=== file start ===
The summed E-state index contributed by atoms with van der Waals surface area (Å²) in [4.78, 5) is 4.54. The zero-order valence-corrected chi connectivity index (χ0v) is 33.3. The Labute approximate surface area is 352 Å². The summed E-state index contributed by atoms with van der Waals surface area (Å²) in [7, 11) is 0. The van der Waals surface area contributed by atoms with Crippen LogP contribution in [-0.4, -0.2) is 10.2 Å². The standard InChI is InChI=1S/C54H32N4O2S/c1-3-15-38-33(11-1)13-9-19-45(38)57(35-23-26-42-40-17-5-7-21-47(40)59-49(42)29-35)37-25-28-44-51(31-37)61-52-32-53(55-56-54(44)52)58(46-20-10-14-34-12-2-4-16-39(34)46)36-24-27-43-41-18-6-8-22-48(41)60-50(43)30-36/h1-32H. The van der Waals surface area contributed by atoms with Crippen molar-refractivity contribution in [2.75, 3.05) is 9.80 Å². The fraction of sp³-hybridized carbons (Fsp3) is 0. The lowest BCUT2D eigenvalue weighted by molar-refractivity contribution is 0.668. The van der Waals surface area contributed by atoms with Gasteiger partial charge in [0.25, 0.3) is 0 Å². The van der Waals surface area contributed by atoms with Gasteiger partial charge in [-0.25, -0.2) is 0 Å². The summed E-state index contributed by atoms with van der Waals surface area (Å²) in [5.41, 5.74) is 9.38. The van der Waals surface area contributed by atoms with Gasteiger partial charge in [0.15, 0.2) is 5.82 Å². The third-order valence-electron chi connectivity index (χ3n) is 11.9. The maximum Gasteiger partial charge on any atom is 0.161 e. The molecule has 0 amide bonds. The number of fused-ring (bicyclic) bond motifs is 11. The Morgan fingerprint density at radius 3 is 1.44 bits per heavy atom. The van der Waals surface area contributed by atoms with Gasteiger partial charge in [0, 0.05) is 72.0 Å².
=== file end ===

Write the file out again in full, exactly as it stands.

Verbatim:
The summed E-state index contributed by atoms with van der Waals surface area (Å²) in [4.78, 5) is 4.54. The zero-order valence-corrected chi connectivity index (χ0v) is 33.3. The Labute approximate surface area is 352 Å². The summed E-state index contributed by atoms with van der Waals surface area (Å²) in [7, 11) is 0. The van der Waals surface area contributed by atoms with Crippen LogP contribution in [-0.4, -0.2) is 10.2 Å². The standard InChI is InChI=1S/C54H32N4O2S/c1-3-15-38-33(11-1)13-9-19-45(38)57(35-23-26-42-40-17-5-7-21-47(40)59-49(42)29-35)37-25-28-44-51(31-37)61-52-32-53(55-56-54(44)52)58(46-20-10-14-34-12-2-4-16-39(34)46)36-24-27-43-41-18-6-8-22-48(41)60-50(43)30-36/h1-32H. The van der Waals surface area contributed by atoms with Crippen molar-refractivity contribution in [2.75, 3.05) is 9.80 Å². The fraction of sp³-hybridized carbons (Fsp3) is 0. The lowest BCUT2D eigenvalue weighted by molar-refractivity contribution is 0.668. The van der Waals surface area contributed by atoms with Gasteiger partial charge in [0.25, 0.3) is 0 Å². The van der Waals surface area contributed by atoms with Gasteiger partial charge in [-0.25, -0.2) is 0 Å². The summed E-state index contributed by atoms with van der Waals surface area (Å²) in [5.41, 5.74) is 9.38. The van der Waals surface area contributed by atoms with Gasteiger partial charge in [0.15, 0.2) is 5.82 Å². The third-order valence-electron chi connectivity index (χ3n) is 11.9. The maximum Gasteiger partial charge on any atom is 0.161 e. The molecule has 0 amide bonds. The number of fused-ring (bicyclic) bond motifs is 11. The Morgan fingerprint density at radius 3 is 1.44 bits per heavy atom. The van der Waals surface area contributed by atoms with Gasteiger partial charge in [0, 0.05) is 72.0 Å².